Three big Chinese banks extended their drop on Wednesday, after a US media report suggested they could face fallout from an investigation into North Korean sanctions violations.
China Merchants Bank Co., Bank of Communications Co. and Shanghai Pudong Development Bank Co. fell in Shanghai and Hong Kong trading after the Washington Post said that a US judge found three unidentified Chinese lenders in contempt for refusing to comply with subpoenas related to the probe. Details in court rulings “align with a 2017 civil forfeiture action in which the Justice Department alleged” that the three worked with a Hong Kong company accused of laundering money for a sanctioned North Korean entity, the newspaper said.
All three banks said in statements that they were not under investigation for sanctions violations.
While the report didn’t suggest any US action against the banks was imminent, the sell-off shows how sensitive investors have become to any indication of a heightening in tensions between China and America. In recent months, news of comments and deliberations by US officials have triggered declines in Chinese stocks, including Iflytek Co. and Hangzhou Hikvision Digital Technology Co. Merchants Bank’s fall in Hong Kong was the most in nearly four years.
“People are very sensitive about news related to politics now,” said Jackson Wong, Hong Kong-based director at Amber Hill Capital Ltd. “The North Korea news report can be a big thing, turning into a bargaining chip between the US and China in the trade talks, or it can be a very small thing. The market doesn’t know yet, so it became an excuse for them to sell.”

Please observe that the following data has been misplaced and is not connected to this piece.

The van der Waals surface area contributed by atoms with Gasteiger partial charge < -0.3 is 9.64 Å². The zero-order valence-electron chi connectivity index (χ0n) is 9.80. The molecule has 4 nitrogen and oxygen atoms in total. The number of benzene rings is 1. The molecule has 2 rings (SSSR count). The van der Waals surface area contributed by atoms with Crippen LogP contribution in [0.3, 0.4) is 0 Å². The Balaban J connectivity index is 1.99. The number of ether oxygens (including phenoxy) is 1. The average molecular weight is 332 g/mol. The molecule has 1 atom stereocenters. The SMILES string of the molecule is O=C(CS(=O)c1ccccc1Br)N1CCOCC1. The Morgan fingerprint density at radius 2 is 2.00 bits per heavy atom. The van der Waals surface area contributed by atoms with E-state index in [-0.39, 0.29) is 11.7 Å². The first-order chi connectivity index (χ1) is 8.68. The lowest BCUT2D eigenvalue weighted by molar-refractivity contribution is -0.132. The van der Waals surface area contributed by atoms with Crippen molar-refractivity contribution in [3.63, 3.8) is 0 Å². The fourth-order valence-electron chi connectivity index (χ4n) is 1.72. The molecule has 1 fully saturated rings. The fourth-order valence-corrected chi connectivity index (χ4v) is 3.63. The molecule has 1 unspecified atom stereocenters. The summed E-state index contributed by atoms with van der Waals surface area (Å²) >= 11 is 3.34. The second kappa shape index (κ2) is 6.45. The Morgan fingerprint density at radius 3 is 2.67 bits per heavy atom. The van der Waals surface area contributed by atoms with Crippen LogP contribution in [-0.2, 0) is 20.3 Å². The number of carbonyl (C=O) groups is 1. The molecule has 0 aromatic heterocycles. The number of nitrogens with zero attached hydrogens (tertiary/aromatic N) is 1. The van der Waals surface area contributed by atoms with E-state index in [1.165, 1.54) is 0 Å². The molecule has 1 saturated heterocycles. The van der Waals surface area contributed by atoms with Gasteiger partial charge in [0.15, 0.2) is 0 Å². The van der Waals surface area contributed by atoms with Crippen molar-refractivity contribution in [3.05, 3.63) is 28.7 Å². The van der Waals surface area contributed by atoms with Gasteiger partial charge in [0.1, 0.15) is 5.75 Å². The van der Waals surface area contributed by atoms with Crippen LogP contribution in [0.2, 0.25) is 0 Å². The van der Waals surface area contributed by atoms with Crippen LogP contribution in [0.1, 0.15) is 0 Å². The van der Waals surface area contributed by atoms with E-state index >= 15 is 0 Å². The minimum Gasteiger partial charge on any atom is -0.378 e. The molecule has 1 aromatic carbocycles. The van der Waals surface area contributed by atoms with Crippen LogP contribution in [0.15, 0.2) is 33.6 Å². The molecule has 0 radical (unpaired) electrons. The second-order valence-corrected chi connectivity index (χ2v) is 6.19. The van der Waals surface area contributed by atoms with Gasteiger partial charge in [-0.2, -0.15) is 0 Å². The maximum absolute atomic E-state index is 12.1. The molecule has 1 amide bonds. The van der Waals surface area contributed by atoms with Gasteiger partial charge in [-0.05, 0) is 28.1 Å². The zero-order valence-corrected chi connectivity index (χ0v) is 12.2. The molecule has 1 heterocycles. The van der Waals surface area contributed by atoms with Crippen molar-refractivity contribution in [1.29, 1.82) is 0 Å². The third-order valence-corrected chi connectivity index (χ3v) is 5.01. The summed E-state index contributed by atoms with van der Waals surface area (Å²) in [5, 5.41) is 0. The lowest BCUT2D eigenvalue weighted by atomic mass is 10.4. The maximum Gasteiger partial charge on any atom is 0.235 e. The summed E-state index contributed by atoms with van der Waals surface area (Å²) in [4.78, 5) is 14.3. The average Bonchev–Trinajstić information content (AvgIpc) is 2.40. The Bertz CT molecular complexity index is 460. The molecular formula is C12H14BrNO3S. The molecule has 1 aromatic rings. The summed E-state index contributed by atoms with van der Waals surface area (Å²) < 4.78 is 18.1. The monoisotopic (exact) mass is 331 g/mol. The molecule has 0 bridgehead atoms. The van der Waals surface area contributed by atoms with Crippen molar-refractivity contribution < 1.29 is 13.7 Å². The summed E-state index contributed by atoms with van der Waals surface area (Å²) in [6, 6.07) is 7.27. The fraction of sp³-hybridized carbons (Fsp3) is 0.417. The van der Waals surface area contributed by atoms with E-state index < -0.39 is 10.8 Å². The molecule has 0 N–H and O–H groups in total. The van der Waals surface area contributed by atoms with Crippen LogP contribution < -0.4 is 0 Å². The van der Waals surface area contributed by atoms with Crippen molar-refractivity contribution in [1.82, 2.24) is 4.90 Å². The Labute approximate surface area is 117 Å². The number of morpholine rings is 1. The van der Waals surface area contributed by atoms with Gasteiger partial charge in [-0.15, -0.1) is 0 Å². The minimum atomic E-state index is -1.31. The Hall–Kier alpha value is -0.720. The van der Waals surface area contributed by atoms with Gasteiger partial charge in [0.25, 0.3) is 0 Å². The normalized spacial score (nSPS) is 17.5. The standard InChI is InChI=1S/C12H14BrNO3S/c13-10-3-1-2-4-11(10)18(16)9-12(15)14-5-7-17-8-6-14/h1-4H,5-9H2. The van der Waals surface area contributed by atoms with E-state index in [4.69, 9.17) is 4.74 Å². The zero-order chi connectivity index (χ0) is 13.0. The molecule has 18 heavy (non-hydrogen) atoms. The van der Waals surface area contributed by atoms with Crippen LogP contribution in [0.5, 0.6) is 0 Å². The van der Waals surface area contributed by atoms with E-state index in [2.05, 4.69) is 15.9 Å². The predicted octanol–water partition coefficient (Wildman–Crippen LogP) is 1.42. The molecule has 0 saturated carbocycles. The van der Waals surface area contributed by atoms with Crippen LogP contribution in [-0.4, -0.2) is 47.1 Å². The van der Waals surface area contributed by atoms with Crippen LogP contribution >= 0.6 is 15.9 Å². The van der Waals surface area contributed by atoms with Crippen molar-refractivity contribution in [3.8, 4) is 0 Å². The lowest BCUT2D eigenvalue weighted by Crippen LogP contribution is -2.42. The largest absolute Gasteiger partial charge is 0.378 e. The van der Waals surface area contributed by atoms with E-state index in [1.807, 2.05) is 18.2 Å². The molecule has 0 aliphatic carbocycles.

The US court order triggers a provision that could see Pudong Development Bank lose access to dollars, the Washington Post said, a decision that the paper said could be made by US Attorney General William Barr or Treasury Secretary Steven Mnuchin.
Mnuchin said in 2017 that the US may impose additional sanctions on China, potentially cutting off access to the US financial system, if it didn’t follow through on a fresh round of United Nations restrictions against North Korea. A spokeswoman for the US District Attorney’s office declined to comment to the Washington Post about whether the government is considering invoking the penalty.
Merchants Bank’s stock extended 4.8 percent drop and was down 1.6 percent in Shanghai on Wednesday and 0.8 percent in Hong Kong. Shares of Bocom, China’s fifth-biggest bank by assets, were 0.3 percent lower in the mainland city and down 0.5 percent in Hong Kong. Pudong Development Bank was trading little changed after falling as much as 0.9 percent earlier. Bocom’s dollar-denominated, loss-absorbing debt instruments, known as AT1 bonds, fell by the most since March 2018.